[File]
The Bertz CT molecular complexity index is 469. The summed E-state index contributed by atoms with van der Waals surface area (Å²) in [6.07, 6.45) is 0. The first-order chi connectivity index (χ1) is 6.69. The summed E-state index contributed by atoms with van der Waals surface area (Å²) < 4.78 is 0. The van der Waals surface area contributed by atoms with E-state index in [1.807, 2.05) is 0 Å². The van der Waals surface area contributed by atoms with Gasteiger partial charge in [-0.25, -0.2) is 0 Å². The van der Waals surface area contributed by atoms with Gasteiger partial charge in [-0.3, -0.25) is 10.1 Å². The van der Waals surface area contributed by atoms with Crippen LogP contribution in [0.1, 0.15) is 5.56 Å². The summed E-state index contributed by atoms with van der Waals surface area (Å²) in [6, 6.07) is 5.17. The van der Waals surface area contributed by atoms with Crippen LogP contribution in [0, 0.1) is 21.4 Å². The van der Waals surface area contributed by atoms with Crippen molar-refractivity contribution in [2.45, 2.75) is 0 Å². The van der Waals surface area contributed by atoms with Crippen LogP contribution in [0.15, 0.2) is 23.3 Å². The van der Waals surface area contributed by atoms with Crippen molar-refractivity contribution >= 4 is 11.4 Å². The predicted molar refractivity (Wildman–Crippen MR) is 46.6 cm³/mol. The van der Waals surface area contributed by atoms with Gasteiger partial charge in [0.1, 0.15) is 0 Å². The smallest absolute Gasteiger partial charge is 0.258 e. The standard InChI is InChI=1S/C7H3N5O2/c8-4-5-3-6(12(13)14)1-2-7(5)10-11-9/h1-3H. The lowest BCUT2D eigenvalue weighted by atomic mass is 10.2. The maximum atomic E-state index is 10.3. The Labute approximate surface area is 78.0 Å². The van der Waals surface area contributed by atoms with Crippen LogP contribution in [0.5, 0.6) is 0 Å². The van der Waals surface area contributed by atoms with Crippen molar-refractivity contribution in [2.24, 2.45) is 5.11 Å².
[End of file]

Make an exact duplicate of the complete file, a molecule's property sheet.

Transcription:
The Bertz CT molecular complexity index is 469. The summed E-state index contributed by atoms with van der Waals surface area (Å²) in [6.07, 6.45) is 0. The first-order chi connectivity index (χ1) is 6.69. The summed E-state index contributed by atoms with van der Waals surface area (Å²) < 4.78 is 0. The van der Waals surface area contributed by atoms with E-state index in [1.807, 2.05) is 0 Å². The van der Waals surface area contributed by atoms with Gasteiger partial charge in [-0.25, -0.2) is 0 Å². The van der Waals surface area contributed by atoms with Gasteiger partial charge in [-0.3, -0.25) is 10.1 Å². The van der Waals surface area contributed by atoms with Crippen LogP contribution in [0.1, 0.15) is 5.56 Å². The summed E-state index contributed by atoms with van der Waals surface area (Å²) in [6, 6.07) is 5.17. The van der Waals surface area contributed by atoms with Crippen LogP contribution in [0, 0.1) is 21.4 Å². The van der Waals surface area contributed by atoms with Crippen molar-refractivity contribution in [2.45, 2.75) is 0 Å². The van der Waals surface area contributed by atoms with Crippen LogP contribution in [0.15, 0.2) is 23.3 Å². The van der Waals surface area contributed by atoms with Crippen molar-refractivity contribution >= 4 is 11.4 Å². The predicted molar refractivity (Wildman–Crippen MR) is 46.6 cm³/mol. The van der Waals surface area contributed by atoms with Gasteiger partial charge in [0.1, 0.15) is 0 Å². The smallest absolute Gasteiger partial charge is 0.258 e. The standard InChI is InChI=1S/C7H3N5O2/c8-4-5-3-6(12(13)14)1-2-7(5)10-11-9/h1-3H. The lowest BCUT2D eigenvalue weighted by atomic mass is 10.2. The maximum atomic E-state index is 10.3. The Labute approximate surface area is 78.0 Å². The van der Waals surface area contributed by atoms with Crippen LogP contribution in [0.5, 0.6) is 0 Å². The van der Waals surface area contributed by atoms with Crippen molar-refractivity contribution in [2.24, 2.45) is 5.11 Å².